International video game publisher, Bandai Namco, is added to the list AlphV ransomware victims

Cyberwar between Russia and Ukraine: Updates


United States and Ukraine sign Memorandum of Cooperation (MOC) “to strengthen collaboration on shared cybersecurity priorities”.

Fake news about the health of Ukrainian President Volodymyr Zelensky was disseminated during Ukrainian radio broadcasts. Cyber hackers targeted all nine stations of Ukraine's largest broadcast, TAVR Media, but were able to infiltrate only two. That same day, President Zelensky issued a message on social media that he’s “in his office and healthier than ever”.

Cybersecurity Justice


A Department of Justice Strategic Plan (2022 - 2026) aims to expand the number of reported ransomware cases to 65% by September 2023. The goal is to increase “the percentage of reported ransomware incidents from which cases are opened, added to existing cases, or resolved, or investigative actions are conducted within 72 hours.”

In other news, DOJ seize and return a $500,000 ransom, paid to ransomware groups, said to be connected to the North Korean government. In 2021, the threat actors deployed Maui to target two U.S. healthcare facilities in Kansas and Colorado.

National Credit Union Administration (NCUA) proposes to install a 72-hour deadline for credit unions to report cyberattacks. If the regulations are installed, regulated companies would have to report the case in the first 72 hours, without filing detailed incident reports.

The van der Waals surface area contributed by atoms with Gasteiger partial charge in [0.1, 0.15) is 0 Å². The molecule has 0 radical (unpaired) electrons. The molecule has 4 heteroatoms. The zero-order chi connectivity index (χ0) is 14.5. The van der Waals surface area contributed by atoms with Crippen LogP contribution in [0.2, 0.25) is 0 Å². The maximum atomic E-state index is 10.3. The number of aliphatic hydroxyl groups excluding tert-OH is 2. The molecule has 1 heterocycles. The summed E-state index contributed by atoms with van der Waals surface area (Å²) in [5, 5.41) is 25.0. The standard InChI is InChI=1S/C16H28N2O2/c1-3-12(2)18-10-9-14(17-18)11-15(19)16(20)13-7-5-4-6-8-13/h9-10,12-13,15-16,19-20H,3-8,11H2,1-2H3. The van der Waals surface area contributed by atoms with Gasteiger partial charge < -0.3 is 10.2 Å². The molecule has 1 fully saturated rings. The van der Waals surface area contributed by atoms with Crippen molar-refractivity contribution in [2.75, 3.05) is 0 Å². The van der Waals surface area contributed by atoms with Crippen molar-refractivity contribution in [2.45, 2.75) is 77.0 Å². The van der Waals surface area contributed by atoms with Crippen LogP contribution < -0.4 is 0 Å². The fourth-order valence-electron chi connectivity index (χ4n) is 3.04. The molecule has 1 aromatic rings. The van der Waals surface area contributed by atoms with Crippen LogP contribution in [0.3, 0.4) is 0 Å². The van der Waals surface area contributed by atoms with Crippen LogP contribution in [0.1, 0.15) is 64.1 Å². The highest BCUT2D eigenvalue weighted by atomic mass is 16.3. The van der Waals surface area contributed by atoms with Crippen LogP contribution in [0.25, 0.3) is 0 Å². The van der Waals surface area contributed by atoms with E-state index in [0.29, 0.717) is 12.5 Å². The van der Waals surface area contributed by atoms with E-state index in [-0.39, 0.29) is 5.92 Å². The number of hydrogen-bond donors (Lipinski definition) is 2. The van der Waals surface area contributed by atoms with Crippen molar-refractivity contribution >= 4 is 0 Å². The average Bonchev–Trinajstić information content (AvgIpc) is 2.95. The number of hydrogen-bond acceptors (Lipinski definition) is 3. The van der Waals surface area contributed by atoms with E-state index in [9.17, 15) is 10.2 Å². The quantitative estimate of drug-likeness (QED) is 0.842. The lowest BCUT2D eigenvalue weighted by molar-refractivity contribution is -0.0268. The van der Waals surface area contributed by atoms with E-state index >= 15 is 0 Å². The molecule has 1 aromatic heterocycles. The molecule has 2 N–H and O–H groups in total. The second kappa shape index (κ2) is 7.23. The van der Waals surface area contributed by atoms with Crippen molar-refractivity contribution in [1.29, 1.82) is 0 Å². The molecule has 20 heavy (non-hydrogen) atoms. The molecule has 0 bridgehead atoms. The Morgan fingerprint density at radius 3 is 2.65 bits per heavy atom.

CISA is set to open its first international Attaché Office in London.

FinTech Updates


Phishing scheme targets users of decentralized cryptocurrency exchange, Uniswap. The attackers stole about $8 million by luring users with supposed free UNI tokens (airdrops).

On the first weekend of July, DeFi platform, Crema Finance, had about $8.8 million stolen by hackers. During the attack, threat actors took out six flash loans - this is one of the most common tactics used to target DeFi platforms. Crema Finance was able to successfully negotiate with the actors and had about $7 million returned in exchange for a $1.68 million bounty. Find out more about the platform’s compensation plan to restore the original asset portfolio.

April 2022, saw the highest amount of cryptocurrency sent to mixing services - $51.8 million. Blockchain research company, Chainalysis, notes that illicit addresses have transferred 25% of all mixer funds.

FBI warns about cryptocurrency applications being used to defraud financial institutions and investors. The Bureau has accredited the loss of $42 million (by 244 U.S. investors) to fake cryptocurrency apps.

AMATAS will continue to monitor this space and deliver salient information regularly. 

Stay tuned for our next report and if you are interested in any of our privacy and cybersecurity services, please do reach out through our website www.amatas.com or by e-mailing office@amatas.com.

As always – be vigilant, stay alert, and think twice.

Ralitsa Kosturska in AMATAS